Bioplastic. Biodegradable. Bio-equivalent. Drop-in. Bio-based. Compostable. Plant-based.
Are you exhausted yet or at least thoroughly confused? We get it. These terms get thrown around interchangeably quite a bit, but they don’t mean the same things. Let’s call this #EpicConfusionForTheConsumer.
First, let’s talk about what a bioplastic actually is.
When you see something labelled as a “bioplastic”, that simply means the material must contain a minimum of 25% bio-based or “plant-based” content from natural, renewable sources, most commonly sugarcane or corn using today’s available technology. The source of the renewable content is different depending on the type of bioplastic and the region in which it’s produced, but the percentage is the same. The remaining 75% can be any concoction of petroleum-based additives and chemicals that make the plastic more stretchy or heat resistant, and of course, cheaper to produce.
25%. Have you ever passed an exam with only 25%? It feels more like those nachos where you can see every single shred of cheese and the bottom chips are totally dry and desperately unhappy. 25% is not a result we strive for.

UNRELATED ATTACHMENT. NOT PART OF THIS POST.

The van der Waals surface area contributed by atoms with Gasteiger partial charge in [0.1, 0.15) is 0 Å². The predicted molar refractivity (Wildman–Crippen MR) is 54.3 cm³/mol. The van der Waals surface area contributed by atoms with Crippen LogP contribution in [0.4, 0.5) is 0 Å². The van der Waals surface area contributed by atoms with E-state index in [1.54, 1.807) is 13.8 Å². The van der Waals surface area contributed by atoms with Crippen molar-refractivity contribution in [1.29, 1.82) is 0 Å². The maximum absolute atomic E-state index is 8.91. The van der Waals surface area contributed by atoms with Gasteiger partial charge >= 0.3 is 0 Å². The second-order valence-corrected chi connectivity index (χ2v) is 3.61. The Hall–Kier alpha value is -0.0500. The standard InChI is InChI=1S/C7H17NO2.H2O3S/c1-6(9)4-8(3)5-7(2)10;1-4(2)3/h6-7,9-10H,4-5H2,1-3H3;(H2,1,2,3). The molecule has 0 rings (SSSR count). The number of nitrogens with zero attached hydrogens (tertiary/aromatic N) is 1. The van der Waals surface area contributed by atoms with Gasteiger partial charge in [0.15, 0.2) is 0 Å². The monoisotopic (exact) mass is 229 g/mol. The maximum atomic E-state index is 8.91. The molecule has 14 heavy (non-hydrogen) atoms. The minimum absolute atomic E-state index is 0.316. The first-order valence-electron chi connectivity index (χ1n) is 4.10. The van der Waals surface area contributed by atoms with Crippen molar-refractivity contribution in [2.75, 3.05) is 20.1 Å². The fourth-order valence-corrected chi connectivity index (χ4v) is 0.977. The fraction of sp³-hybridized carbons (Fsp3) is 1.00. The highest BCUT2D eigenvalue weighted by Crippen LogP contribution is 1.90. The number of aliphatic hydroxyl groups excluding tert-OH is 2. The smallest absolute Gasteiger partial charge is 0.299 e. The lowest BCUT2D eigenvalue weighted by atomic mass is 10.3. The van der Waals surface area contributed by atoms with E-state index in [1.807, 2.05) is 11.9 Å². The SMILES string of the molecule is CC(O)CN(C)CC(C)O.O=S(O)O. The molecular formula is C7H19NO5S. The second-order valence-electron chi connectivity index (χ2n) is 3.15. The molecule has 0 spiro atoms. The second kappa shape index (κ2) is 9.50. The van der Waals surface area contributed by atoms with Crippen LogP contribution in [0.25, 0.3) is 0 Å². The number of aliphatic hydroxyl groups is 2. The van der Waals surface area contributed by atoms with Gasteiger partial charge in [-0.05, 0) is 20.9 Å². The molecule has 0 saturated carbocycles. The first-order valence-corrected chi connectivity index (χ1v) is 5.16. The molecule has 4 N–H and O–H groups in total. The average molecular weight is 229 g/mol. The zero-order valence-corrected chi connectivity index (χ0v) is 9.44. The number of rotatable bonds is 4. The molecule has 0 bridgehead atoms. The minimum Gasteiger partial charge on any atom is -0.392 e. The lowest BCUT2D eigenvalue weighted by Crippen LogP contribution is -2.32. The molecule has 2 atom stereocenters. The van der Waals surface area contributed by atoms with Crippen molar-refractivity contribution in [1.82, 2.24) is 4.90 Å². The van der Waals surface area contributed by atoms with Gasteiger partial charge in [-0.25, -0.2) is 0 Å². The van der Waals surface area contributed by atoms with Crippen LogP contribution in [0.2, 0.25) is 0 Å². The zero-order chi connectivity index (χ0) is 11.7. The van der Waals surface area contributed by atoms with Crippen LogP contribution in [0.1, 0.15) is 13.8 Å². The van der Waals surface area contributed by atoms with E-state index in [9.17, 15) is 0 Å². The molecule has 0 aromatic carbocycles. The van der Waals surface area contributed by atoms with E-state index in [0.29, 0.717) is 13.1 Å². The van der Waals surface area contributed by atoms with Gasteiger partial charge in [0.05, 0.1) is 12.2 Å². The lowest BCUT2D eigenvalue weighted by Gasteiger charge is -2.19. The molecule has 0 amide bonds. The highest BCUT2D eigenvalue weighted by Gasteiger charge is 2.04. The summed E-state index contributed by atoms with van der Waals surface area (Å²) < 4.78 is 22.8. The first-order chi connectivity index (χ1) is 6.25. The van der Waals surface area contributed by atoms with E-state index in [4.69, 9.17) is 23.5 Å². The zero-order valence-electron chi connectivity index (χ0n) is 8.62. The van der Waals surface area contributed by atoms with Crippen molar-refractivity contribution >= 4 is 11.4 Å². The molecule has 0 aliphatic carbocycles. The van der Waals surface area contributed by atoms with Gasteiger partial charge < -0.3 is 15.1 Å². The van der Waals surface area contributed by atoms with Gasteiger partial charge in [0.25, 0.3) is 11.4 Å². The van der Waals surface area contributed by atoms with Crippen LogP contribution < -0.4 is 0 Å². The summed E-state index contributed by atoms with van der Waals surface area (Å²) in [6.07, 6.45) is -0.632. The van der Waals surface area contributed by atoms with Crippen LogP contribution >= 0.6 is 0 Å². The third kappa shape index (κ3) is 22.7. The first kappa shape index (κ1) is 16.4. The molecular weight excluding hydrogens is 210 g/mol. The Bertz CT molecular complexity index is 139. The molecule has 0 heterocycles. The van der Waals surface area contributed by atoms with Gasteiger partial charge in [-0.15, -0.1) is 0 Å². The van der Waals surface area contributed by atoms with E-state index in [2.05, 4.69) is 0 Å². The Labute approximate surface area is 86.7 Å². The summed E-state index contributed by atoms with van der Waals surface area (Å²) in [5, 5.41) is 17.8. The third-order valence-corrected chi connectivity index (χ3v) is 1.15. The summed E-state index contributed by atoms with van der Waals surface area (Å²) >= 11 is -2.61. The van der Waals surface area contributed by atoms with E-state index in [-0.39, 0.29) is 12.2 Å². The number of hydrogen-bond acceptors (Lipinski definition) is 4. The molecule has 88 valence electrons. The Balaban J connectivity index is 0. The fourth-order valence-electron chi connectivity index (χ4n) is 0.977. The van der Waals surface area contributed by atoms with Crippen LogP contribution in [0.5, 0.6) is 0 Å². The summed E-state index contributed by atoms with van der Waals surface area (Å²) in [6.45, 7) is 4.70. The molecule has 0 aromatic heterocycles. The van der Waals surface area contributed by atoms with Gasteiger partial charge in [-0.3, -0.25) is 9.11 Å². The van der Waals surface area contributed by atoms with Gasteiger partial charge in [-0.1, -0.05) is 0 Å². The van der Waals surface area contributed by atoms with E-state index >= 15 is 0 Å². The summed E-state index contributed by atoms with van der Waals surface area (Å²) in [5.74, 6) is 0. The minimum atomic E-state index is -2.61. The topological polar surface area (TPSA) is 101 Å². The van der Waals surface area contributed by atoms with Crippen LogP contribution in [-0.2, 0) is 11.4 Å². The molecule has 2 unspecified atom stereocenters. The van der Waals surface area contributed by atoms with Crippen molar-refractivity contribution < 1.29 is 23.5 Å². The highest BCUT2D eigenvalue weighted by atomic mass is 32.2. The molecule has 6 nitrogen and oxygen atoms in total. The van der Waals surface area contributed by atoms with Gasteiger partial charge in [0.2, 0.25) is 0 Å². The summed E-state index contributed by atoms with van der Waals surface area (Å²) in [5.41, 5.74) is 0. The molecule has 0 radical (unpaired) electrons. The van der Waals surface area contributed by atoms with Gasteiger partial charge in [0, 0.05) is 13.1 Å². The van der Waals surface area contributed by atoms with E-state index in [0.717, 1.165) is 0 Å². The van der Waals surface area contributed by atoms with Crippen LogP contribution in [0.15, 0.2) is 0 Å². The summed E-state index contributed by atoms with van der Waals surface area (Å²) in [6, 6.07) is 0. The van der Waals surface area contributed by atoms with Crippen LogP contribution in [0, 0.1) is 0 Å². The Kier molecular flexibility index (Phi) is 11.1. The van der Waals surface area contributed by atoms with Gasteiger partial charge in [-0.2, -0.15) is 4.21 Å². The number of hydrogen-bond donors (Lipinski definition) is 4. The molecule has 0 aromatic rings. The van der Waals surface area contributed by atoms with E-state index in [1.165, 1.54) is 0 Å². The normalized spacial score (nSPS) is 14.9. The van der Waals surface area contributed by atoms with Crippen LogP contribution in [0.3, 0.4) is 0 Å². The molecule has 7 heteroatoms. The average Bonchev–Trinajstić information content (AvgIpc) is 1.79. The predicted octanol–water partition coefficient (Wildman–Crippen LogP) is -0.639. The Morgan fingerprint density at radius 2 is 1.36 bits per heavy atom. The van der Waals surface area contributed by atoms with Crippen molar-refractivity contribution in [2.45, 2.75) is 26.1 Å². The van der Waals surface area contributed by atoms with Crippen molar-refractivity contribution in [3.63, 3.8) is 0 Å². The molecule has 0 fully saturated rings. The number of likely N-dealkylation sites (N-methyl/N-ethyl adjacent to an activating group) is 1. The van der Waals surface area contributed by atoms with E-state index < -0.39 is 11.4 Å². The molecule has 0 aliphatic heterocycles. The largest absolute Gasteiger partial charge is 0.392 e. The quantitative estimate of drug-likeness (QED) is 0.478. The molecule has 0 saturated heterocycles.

We decided years ago that this was not who we were going to be. We’re committed to making products and packaging with the highest possible plant-based content, and we don’t use any additives that have been identified as being potentially hazardous to human health or the environment. We’re not trying to hit a minimum standard. We’re trying to drop-kick fossil fuels and hazardous chemicals out of the products and packaging in our everyday lives.
And we’re trying to speak everyday English while we’re doing it. You’ll see us use the term “bioplastic” from time to time and even “bio-based” when we have to be more science-y. But the bottom line is that the source of our raw materials is plants, so to keep things simple, we call our materials “plant-based”.
There’s also a ton of active research to expand the sources of plant-based materials used for bioplastics to include agricultural waste and even CO2 re-capture. Our products and packaging are not all dependent on one type of plant-based material, and we continue to tweak our proprietary recipes to incorporate the latest scientific developments.
We’ve shared our thoughts on hazardous chemicals here.
And on biodegradability and compostability here.